Karni Krikoryan is an artist born in Istanbul and currently living in the United Kingdom. She is also my aunt. Starting only at age five, she began creating art. “I had something to say about everything around me. So my eyes became my words,” is how she explains her early interest. Her work ranges from still lifes to realistic portraits of her friends, family, and favorite musicians. When I first really saw my aunt’s work, I was really in shock. The real reaction to her work when I first saw it was shock. Why? It was a very large painting of my other aunt.
The painting, Susan With a Can of Peas (c. 1980), measuring four-feet high by four-feet wide, was one of the more challenging pieces she’s made, commenting that it took “about three-four weeks to execute.” The piece is airbrushed. However, Karni had to learn how to airbrush: “The biggest obstacle I had to overcome was learning how to use an airbrush. I experimented with spray paint cans first, trying out different types of masks and resists. I finally achieved the paint consistency I was after by mixing all my colors in advance, thinning them and straining them several times through old pantyhose into sterile jars.”
She has used many different tools for her trade, her favorite being graphite, saying, “I absolutely love it. It becomes an extension of my mind directly to my hand. I can be delicate with it—achieving nuanced grey scale or brutal black and white.” Her inspiration is also drawn from film, stating that, “Film is a massive influence on me.” However, Karni’s drive is quite different from what others’ might be: “Coffee. Reactions to things. Fear. My own obstinacy. I’m stubborn and so if I have nothing to say visually, I’ll do nothing. I’m not interested in the process.”She has two favorite works of art, the first being Jacques-Louis David’s The Death of Marat, which she says “had a profound influence on me as a young teenager. I was exposed to this ‘type’ of neo-classic artwork though my father, your grandfather, who was French-educated from the age of five.” Moreover, Karni states that, “The painting represents an image of transition—life to death: the spirit of the ideals of the French revolution and the romantic ideal of dying for what you believe in. It was the end for the masters of a system who rapidly lost their grip on the reality of shifting politics and social ideals.” Her second favorite piece is Where Reality Lies, by Sir Eduardo Paolozzi. Her reason being that, “He had the most profound influence on me. He was my mentor and we became friends.”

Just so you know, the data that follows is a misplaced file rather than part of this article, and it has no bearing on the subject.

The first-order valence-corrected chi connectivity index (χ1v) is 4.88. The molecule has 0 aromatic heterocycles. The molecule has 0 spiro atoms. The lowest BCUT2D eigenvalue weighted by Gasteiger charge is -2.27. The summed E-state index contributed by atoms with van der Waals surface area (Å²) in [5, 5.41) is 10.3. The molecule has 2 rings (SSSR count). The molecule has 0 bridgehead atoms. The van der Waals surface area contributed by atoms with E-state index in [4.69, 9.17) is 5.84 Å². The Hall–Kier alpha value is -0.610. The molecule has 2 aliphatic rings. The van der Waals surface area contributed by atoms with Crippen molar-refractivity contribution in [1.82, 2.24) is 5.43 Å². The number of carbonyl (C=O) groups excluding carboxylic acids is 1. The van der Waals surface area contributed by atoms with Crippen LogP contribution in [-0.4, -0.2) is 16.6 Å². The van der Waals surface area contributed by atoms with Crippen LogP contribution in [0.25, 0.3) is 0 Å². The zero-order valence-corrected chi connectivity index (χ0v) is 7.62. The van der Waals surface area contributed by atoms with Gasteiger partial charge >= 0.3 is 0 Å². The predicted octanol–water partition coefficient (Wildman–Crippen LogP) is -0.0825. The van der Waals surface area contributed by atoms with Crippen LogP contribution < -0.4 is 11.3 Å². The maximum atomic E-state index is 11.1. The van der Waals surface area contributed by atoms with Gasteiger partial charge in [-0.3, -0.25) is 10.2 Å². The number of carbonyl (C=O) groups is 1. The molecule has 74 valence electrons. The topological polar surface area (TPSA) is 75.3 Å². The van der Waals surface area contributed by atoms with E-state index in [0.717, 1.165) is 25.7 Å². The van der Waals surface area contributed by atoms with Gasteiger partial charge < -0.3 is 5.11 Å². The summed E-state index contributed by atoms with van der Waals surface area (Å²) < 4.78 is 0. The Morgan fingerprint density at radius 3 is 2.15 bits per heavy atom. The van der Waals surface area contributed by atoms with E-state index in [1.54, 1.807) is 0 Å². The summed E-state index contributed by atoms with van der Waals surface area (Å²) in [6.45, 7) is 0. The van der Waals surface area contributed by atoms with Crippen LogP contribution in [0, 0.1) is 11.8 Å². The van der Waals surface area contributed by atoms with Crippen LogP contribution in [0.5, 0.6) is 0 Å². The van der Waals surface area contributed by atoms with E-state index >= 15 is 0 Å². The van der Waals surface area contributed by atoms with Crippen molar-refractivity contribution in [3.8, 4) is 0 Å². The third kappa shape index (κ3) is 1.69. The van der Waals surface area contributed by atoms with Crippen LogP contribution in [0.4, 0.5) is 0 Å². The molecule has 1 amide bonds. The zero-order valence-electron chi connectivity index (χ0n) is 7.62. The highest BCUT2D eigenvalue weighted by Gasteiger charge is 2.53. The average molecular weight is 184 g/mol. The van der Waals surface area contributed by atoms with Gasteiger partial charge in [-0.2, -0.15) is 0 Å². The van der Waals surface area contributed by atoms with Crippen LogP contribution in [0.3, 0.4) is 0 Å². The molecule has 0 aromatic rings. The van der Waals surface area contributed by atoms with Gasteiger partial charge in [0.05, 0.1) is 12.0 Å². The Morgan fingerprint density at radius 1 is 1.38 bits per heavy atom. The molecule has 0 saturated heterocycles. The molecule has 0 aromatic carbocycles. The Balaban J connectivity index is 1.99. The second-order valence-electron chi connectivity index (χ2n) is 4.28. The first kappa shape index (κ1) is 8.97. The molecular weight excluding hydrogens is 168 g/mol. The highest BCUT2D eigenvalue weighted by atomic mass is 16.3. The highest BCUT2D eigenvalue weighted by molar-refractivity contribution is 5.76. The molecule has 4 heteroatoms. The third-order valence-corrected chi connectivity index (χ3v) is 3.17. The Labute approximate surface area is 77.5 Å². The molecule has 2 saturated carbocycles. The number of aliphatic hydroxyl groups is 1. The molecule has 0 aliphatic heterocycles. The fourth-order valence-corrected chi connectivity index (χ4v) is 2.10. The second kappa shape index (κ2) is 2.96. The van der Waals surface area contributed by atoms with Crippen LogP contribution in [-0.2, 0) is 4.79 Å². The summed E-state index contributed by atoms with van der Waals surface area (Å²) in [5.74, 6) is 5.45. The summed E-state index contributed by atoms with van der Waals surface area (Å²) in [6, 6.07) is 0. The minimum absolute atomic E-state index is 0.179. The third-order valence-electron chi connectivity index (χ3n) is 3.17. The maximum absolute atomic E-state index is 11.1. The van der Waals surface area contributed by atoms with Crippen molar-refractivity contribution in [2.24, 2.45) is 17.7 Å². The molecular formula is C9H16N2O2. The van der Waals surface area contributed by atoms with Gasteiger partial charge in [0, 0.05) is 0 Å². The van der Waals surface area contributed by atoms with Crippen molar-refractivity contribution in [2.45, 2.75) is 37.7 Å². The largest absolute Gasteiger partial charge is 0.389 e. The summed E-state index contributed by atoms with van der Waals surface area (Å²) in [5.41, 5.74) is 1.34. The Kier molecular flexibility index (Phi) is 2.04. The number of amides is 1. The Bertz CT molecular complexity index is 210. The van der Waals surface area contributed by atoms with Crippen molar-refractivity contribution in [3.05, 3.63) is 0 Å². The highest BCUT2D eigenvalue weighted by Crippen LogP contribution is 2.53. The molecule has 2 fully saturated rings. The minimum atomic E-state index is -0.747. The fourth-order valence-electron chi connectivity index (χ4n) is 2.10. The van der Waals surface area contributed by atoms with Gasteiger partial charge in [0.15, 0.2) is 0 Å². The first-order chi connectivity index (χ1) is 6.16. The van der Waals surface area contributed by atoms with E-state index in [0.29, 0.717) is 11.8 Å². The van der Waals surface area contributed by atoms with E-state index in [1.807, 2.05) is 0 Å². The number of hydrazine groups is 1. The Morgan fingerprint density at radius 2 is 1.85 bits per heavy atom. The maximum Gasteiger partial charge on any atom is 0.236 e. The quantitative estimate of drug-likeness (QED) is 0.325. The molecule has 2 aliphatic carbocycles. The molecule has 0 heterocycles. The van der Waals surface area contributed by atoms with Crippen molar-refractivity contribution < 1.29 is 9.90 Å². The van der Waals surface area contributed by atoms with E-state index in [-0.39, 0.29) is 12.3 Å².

Finally, I asked Karni what her advice for aspiring artists was, to which she replied, “Be honest, sincere, and don’t be a phony.” She also added, “Everyone can spot a phony. Be fearless and don’t doubt your ‘voice’ because that is your relationship with yourself. Face the world you are in or not in.” We concluded our interview with her giving you one final piece of advice: “Don’t worry if you aren’t any good. Plenty of people will tell you that for free. Just keep at it like you did when you were a kid. Also, master drawing, even if you are never going to be a visual realist.”
This week, every post on Inside/Out is created by participants in the MoMA + MoMA PS1 Cross-Museum Collective, a behind-the-scenes program for teenage alumni of our In the Making studio-art classes. Over the course of the 16-week project, the participating teens work with educators, curators, security staff, conservators, and other Museum staff to gain hands-on experience across a number of fields. In addition, they create collaborative artwork with a range of contemporary artists. More info can be found HERE and HERE. Info on our 2014 free summer art courses for teens is available now.